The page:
Yesterday, I spent the day querying literary agents, telling them about my book, trying to capture in one page the essence of the last fourteen years’ evolution of this project.
It’s impossible. There are too many reasons, provocations, insights and experiences that one has on the way to a goal. And there is more to it than my very real enjoyment of Emilie Loring’s stories.
I spent fifty-four years of my life in school—as a student and then as a teacher. If I learned anything, it’s that little bits of things make a difference—small distinctions, parts of ideas, notions, and concepts.
In exercise physiology, for example, thresholds are critical. They are the points above which you get what you want—strength, endurance, flexibility, a nerve or muscle firing—and below which, nothing really changes. They are the balance point between effectiveness and nought, between utility and futility. Knowing about thresholds lets you look for those critical points and tailor your efforts for success.
Everything you learn allows you to see more. That’s both literally and figuratively true.
When first I went sailing, the wind was invisible. I felt the boat lurch when the sails caught it, but it was like stubbing my toe in the dark—pure revelation. Then I learned how to let the sail out or bring it in to change the angle at which the wind struck the fabric. I learned that the little, red strips of fabric hanging from the sail–which I’d never paid attention to before–are “tell-tales” whose direction helps you make adjustments. (So that’s where “a tell-tale sign” comes from!) I saw the difference in tautness, the difference in lift and speed, felt the difference in resistance, first in my hand and then, oddly as it seems, throughout myself and the boat, as a unit. I could use the wind.
Then I was told to watch for the wind coming by changes on the surface of the water. Across the way, there was a roughness, and it was traveling toward us. I could see its direction, its speed, note how strong it was by the magnitude of change it made on the water’s surface. I could see the wind coming and plan for it. Everything you learn allows you to see more, and Emilie Loring’s books have taught me, just as successive sailings have. At first, the story is the thing, and you simply follow events as they unfold. Then you notice an idea here, a follow-through there, and once you see it, it stays with you. The story—still just as fun, still just as romantic, intriguing and interesting—holds more.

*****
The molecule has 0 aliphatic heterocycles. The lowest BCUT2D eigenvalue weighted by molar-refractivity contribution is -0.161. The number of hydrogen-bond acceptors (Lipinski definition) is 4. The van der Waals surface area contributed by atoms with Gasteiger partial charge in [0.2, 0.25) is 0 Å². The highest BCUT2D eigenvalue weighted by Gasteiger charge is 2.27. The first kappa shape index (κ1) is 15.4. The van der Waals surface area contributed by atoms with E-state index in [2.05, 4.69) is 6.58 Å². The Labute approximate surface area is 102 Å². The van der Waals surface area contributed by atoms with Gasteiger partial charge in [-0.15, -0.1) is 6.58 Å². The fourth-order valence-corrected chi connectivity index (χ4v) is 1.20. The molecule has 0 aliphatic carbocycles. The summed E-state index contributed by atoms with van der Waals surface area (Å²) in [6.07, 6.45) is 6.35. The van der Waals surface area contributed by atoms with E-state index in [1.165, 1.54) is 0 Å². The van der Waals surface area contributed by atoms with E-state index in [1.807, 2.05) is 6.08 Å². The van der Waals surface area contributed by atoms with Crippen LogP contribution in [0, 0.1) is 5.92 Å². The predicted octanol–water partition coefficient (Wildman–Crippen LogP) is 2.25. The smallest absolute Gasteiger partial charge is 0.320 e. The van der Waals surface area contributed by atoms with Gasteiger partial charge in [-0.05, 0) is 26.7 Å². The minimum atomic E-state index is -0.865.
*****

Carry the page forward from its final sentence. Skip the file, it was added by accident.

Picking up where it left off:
At the core of Emilie Loring is resilient optimism: “The beautiful things in life are as real as the ugly things in life.” In any moment, we have a choice to see the threat or to see the hope, the challenge or the encouragement. What a useful tool it is, to always be able to find the part that makes the present moment good, that encourages us to take positive action.
“Dio mio! You see good in every one!” Wynne laughed. His voice was teasingly affectionate as he countered: “Don’t you wish that you did? Think how much richer my life is because I do.” Swift Water
Weren’t there always hilltops clear if one had the vision and the will to see them? Hilltops Clear
The beautiful things in life are not more real; they are just as real. A little turn of attention can change each day into a hopeful, cheery venture. It’s not Pollyanna-ism; it’s forthright, clear-eyed conviction. And it all turns on a small distinction—a perspective threshold that is met by choosing to look in its direction. It is the expectation that allows us to see good things on their way and prepare for them.
But why think of those seas entirely in terms of danger and treacherous reefs and sinister whirlpools? I’m perched on the lookout spying for goodwill ships and treasure islands, and priceless friends, and lovely summer seas with just enough squalls to make me appreciate fair weather.” Uncharted Seas
My current query letter says that Emilie Loring “perfected a blend of romance, purpose, and intelligent optimism that endeared her to three generations of readers.” We can easily enjoy her captivating stories in beautiful settings, their sparkling dialogue and infectious humor. Emilie wanted to entertain us, and enjoyment is enough. But if we also pick up on her philosophy, learn to turn approaching winds to our advantage, think what a difference that could make.